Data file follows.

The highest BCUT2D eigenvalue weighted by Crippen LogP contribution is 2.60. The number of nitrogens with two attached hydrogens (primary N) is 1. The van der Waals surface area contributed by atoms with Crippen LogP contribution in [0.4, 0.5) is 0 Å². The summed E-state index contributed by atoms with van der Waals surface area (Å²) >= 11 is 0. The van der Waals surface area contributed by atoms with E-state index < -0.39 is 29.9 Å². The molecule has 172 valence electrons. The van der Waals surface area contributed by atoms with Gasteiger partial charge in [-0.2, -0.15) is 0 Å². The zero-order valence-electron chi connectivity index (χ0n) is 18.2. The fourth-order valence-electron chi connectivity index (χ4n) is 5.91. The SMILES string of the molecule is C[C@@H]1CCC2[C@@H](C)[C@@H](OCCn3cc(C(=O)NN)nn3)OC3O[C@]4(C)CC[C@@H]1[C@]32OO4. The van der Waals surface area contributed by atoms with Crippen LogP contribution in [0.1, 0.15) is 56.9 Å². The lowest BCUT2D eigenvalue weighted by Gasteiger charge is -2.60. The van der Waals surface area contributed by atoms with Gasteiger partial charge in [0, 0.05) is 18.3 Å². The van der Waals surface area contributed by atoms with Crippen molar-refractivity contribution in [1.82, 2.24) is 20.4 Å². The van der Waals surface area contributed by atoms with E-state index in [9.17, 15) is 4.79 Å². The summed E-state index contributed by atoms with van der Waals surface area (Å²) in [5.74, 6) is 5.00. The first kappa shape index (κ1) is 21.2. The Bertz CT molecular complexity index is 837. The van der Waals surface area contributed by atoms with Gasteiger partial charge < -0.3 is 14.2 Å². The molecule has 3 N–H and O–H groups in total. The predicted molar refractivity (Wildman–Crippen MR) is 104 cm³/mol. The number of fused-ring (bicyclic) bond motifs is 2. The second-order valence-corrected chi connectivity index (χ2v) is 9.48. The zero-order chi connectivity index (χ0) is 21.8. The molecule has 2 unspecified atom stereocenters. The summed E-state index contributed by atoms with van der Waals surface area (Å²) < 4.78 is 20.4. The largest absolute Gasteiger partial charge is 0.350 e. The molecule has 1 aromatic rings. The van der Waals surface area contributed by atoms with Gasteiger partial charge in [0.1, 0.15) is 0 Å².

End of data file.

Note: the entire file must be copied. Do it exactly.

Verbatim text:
The highest BCUT2D eigenvalue weighted by Crippen LogP contribution is 2.60. The number of nitrogens with two attached hydrogens (primary N) is 1. The van der Waals surface area contributed by atoms with Crippen LogP contribution in [0.4, 0.5) is 0 Å². The summed E-state index contributed by atoms with van der Waals surface area (Å²) >= 11 is 0. The van der Waals surface area contributed by atoms with E-state index < -0.39 is 29.9 Å². The molecule has 172 valence electrons. The van der Waals surface area contributed by atoms with Gasteiger partial charge in [-0.2, -0.15) is 0 Å². The zero-order valence-electron chi connectivity index (χ0n) is 18.2. The fourth-order valence-electron chi connectivity index (χ4n) is 5.91. The SMILES string of the molecule is C[C@@H]1CCC2[C@@H](C)[C@@H](OCCn3cc(C(=O)NN)nn3)OC3O[C@]4(C)CC[C@@H]1[C@]32OO4. The van der Waals surface area contributed by atoms with Crippen LogP contribution in [0.1, 0.15) is 56.9 Å². The lowest BCUT2D eigenvalue weighted by Gasteiger charge is -2.60. The van der Waals surface area contributed by atoms with Gasteiger partial charge in [0, 0.05) is 18.3 Å². The van der Waals surface area contributed by atoms with Crippen molar-refractivity contribution in [1.82, 2.24) is 20.4 Å². The van der Waals surface area contributed by atoms with E-state index in [9.17, 15) is 4.79 Å². The summed E-state index contributed by atoms with van der Waals surface area (Å²) in [5.74, 6) is 5.00. The first kappa shape index (κ1) is 21.2. The Bertz CT molecular complexity index is 837. The van der Waals surface area contributed by atoms with Gasteiger partial charge < -0.3 is 14.2 Å². The molecule has 3 N–H and O–H groups in total. The predicted molar refractivity (Wildman–Crippen MR) is 104 cm³/mol. The number of fused-ring (bicyclic) bond motifs is 2. The second-order valence-corrected chi connectivity index (χ2v) is 9.48. The zero-order chi connectivity index (χ0) is 21.8. The molecule has 2 unspecified atom stereocenters. The summed E-state index contributed by atoms with van der Waals surface area (Å²) < 4.78 is 20.4. The largest absolute Gasteiger partial charge is 0.350 e. The molecule has 1 aromatic rings. The van der Waals surface area contributed by atoms with Gasteiger partial charge in [0.1, 0.15) is 0 Å².